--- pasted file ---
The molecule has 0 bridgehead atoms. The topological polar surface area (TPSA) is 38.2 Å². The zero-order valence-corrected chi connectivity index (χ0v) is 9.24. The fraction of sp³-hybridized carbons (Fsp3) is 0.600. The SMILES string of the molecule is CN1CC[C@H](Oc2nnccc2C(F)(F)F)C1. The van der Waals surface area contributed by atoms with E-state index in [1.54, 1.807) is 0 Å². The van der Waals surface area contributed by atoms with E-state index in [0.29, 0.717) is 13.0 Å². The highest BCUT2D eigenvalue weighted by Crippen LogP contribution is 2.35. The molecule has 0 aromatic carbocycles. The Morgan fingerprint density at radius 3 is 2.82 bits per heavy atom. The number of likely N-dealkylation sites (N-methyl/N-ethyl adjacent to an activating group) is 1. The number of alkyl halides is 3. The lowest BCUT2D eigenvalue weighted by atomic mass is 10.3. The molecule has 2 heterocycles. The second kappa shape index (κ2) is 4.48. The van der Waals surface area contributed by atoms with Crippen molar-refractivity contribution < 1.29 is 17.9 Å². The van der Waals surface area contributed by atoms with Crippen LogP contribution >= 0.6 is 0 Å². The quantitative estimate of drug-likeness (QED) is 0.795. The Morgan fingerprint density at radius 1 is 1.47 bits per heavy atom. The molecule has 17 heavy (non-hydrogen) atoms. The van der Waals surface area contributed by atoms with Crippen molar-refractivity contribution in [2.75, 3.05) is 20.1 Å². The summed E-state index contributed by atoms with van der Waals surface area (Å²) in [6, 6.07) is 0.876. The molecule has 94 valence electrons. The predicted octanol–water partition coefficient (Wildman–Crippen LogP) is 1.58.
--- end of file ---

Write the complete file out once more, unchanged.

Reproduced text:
The molecule has 0 bridgehead atoms. The topological polar surface area (TPSA) is 38.2 Å². The zero-order valence-corrected chi connectivity index (χ0v) is 9.24. The fraction of sp³-hybridized carbons (Fsp3) is 0.600. The SMILES string of the molecule is CN1CC[C@H](Oc2nnccc2C(F)(F)F)C1. The van der Waals surface area contributed by atoms with E-state index in [1.54, 1.807) is 0 Å². The van der Waals surface area contributed by atoms with E-state index in [0.29, 0.717) is 13.0 Å². The highest BCUT2D eigenvalue weighted by Crippen LogP contribution is 2.35. The molecule has 0 aromatic carbocycles. The Morgan fingerprint density at radius 3 is 2.82 bits per heavy atom. The number of likely N-dealkylation sites (N-methyl/N-ethyl adjacent to an activating group) is 1. The number of alkyl halides is 3. The lowest BCUT2D eigenvalue weighted by atomic mass is 10.3. The molecule has 2 heterocycles. The second kappa shape index (κ2) is 4.48. The van der Waals surface area contributed by atoms with Crippen molar-refractivity contribution < 1.29 is 17.9 Å². The van der Waals surface area contributed by atoms with Crippen LogP contribution >= 0.6 is 0 Å². The quantitative estimate of drug-likeness (QED) is 0.795. The Morgan fingerprint density at radius 1 is 1.47 bits per heavy atom. The molecule has 17 heavy (non-hydrogen) atoms. The van der Waals surface area contributed by atoms with Crippen molar-refractivity contribution in [2.75, 3.05) is 20.1 Å². The summed E-state index contributed by atoms with van der Waals surface area (Å²) in [6, 6.07) is 0.876. The molecule has 94 valence electrons. The predicted octanol–water partition coefficient (Wildman–Crippen LogP) is 1.58.